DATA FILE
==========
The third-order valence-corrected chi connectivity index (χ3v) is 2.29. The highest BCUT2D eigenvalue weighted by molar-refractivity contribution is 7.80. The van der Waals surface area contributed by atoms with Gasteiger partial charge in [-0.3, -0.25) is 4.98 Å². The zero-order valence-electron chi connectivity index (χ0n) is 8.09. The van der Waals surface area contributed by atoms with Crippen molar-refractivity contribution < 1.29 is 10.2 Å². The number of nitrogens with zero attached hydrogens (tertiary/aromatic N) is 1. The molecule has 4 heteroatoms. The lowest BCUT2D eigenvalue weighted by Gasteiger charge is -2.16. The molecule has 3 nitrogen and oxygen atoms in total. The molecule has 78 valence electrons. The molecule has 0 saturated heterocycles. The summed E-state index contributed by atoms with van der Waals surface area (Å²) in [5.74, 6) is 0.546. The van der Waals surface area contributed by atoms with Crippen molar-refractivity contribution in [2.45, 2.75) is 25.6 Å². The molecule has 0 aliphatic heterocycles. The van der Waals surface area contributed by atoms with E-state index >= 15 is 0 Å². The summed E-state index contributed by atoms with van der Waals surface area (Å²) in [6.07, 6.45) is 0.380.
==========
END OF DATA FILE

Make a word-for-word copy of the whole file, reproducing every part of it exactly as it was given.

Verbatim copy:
The third-order valence-corrected chi connectivity index (χ3v) is 2.29. The highest BCUT2D eigenvalue weighted by molar-refractivity contribution is 7.80. The van der Waals surface area contributed by atoms with Gasteiger partial charge in [-0.3, -0.25) is 4.98 Å². The zero-order valence-electron chi connectivity index (χ0n) is 8.09. The van der Waals surface area contributed by atoms with Crippen molar-refractivity contribution < 1.29 is 10.2 Å². The number of nitrogens with zero attached hydrogens (tertiary/aromatic N) is 1. The molecule has 4 heteroatoms. The lowest BCUT2D eigenvalue weighted by Gasteiger charge is -2.16. The molecule has 3 nitrogen and oxygen atoms in total. The molecule has 78 valence electrons. The molecule has 0 saturated heterocycles. The summed E-state index contributed by atoms with van der Waals surface area (Å²) in [5.74, 6) is 0.546. The van der Waals surface area contributed by atoms with Crippen molar-refractivity contribution in [2.45, 2.75) is 25.6 Å². The molecule has 0 aliphatic heterocycles. The van der Waals surface area contributed by atoms with E-state index >= 15 is 0 Å². The summed E-state index contributed by atoms with van der Waals surface area (Å²) in [6.07, 6.45) is 0.380.